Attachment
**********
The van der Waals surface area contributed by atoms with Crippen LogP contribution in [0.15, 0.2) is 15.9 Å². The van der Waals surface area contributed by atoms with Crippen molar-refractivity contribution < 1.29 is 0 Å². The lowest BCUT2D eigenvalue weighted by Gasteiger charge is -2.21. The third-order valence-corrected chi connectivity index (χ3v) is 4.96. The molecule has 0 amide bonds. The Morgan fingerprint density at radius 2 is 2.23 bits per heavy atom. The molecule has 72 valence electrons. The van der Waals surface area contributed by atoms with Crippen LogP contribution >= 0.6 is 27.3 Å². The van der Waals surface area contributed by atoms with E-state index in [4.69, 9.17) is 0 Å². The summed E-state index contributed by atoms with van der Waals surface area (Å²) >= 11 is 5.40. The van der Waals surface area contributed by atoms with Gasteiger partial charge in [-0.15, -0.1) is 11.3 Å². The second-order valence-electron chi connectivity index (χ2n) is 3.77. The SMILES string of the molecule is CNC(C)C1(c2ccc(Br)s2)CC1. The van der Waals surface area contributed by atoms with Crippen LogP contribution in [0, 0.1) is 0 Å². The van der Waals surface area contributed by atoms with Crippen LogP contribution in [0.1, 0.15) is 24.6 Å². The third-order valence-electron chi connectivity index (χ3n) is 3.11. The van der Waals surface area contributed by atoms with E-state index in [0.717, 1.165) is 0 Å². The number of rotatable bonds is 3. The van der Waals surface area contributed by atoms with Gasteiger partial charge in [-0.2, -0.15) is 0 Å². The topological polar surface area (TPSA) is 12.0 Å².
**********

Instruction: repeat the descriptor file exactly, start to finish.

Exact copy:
The van der Waals surface area contributed by atoms with Crippen LogP contribution in [0.15, 0.2) is 15.9 Å². The van der Waals surface area contributed by atoms with Crippen molar-refractivity contribution < 1.29 is 0 Å². The lowest BCUT2D eigenvalue weighted by Gasteiger charge is -2.21. The third-order valence-corrected chi connectivity index (χ3v) is 4.96. The molecule has 0 amide bonds. The Morgan fingerprint density at radius 2 is 2.23 bits per heavy atom. The molecule has 72 valence electrons. The van der Waals surface area contributed by atoms with Crippen LogP contribution >= 0.6 is 27.3 Å². The van der Waals surface area contributed by atoms with E-state index in [4.69, 9.17) is 0 Å². The summed E-state index contributed by atoms with van der Waals surface area (Å²) >= 11 is 5.40. The van der Waals surface area contributed by atoms with Gasteiger partial charge in [-0.15, -0.1) is 11.3 Å². The second-order valence-electron chi connectivity index (χ2n) is 3.77. The SMILES string of the molecule is CNC(C)C1(c2ccc(Br)s2)CC1. The van der Waals surface area contributed by atoms with Crippen LogP contribution in [0, 0.1) is 0 Å². The van der Waals surface area contributed by atoms with Crippen LogP contribution in [0.1, 0.15) is 24.6 Å². The third-order valence-electron chi connectivity index (χ3n) is 3.11. The van der Waals surface area contributed by atoms with E-state index in [0.717, 1.165) is 0 Å². The number of rotatable bonds is 3. The van der Waals surface area contributed by atoms with Gasteiger partial charge in [-0.2, -0.15) is 0 Å². The topological polar surface area (TPSA) is 12.0 Å².